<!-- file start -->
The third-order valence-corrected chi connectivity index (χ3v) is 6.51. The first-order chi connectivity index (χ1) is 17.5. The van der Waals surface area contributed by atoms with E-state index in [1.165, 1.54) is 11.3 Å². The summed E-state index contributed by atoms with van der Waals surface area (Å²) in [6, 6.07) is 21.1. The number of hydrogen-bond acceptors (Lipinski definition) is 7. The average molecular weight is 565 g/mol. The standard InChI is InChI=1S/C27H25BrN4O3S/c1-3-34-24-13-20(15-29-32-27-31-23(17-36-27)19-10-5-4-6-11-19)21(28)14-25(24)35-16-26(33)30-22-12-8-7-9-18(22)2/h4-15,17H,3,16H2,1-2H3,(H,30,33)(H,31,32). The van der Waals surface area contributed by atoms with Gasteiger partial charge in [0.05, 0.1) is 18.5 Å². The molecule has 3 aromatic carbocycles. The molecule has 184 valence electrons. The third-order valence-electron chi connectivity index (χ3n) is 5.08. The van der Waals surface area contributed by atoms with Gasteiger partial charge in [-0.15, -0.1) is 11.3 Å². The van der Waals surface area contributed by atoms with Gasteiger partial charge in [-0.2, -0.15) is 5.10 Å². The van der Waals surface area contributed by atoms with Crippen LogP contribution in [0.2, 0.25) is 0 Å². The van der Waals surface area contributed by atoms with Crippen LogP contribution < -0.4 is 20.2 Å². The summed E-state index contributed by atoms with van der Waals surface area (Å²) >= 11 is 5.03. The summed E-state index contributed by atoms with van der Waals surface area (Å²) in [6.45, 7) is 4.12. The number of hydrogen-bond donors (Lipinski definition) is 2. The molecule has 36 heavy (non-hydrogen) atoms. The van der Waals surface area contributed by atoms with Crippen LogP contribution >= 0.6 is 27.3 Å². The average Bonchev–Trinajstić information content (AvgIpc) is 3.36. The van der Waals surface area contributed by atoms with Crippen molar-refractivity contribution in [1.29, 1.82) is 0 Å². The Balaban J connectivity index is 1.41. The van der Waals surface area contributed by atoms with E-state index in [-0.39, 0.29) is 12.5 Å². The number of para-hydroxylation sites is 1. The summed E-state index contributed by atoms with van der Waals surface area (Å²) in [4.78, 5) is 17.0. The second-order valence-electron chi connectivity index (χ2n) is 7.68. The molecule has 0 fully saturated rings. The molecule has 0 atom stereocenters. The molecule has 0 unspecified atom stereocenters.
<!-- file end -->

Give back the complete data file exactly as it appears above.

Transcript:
The third-order valence-corrected chi connectivity index (χ3v) is 6.51. The first-order chi connectivity index (χ1) is 17.5. The van der Waals surface area contributed by atoms with E-state index in [1.165, 1.54) is 11.3 Å². The summed E-state index contributed by atoms with van der Waals surface area (Å²) in [6, 6.07) is 21.1. The number of hydrogen-bond acceptors (Lipinski definition) is 7. The average molecular weight is 565 g/mol. The standard InChI is InChI=1S/C27H25BrN4O3S/c1-3-34-24-13-20(15-29-32-27-31-23(17-36-27)19-10-5-4-6-11-19)21(28)14-25(24)35-16-26(33)30-22-12-8-7-9-18(22)2/h4-15,17H,3,16H2,1-2H3,(H,30,33)(H,31,32). The van der Waals surface area contributed by atoms with Gasteiger partial charge in [0.05, 0.1) is 18.5 Å². The molecule has 3 aromatic carbocycles. The molecule has 184 valence electrons. The third-order valence-electron chi connectivity index (χ3n) is 5.08. The van der Waals surface area contributed by atoms with Gasteiger partial charge in [-0.15, -0.1) is 11.3 Å². The van der Waals surface area contributed by atoms with Gasteiger partial charge in [-0.2, -0.15) is 5.10 Å². The van der Waals surface area contributed by atoms with Crippen LogP contribution in [0.2, 0.25) is 0 Å². The van der Waals surface area contributed by atoms with Crippen LogP contribution < -0.4 is 20.2 Å². The summed E-state index contributed by atoms with van der Waals surface area (Å²) >= 11 is 5.03. The summed E-state index contributed by atoms with van der Waals surface area (Å²) in [6.45, 7) is 4.12. The number of hydrogen-bond donors (Lipinski definition) is 2. The molecule has 36 heavy (non-hydrogen) atoms. The van der Waals surface area contributed by atoms with Crippen LogP contribution >= 0.6 is 27.3 Å². The average Bonchev–Trinajstić information content (AvgIpc) is 3.36. The van der Waals surface area contributed by atoms with Crippen molar-refractivity contribution in [1.29, 1.82) is 0 Å². The Balaban J connectivity index is 1.41. The van der Waals surface area contributed by atoms with E-state index in [-0.39, 0.29) is 12.5 Å². The number of para-hydroxylation sites is 1. The summed E-state index contributed by atoms with van der Waals surface area (Å²) in [4.78, 5) is 17.0. The second-order valence-electron chi connectivity index (χ2n) is 7.68. The molecule has 0 fully saturated rings. The molecule has 0 atom stereocenters. The molecule has 0 unspecified atom stereocenters.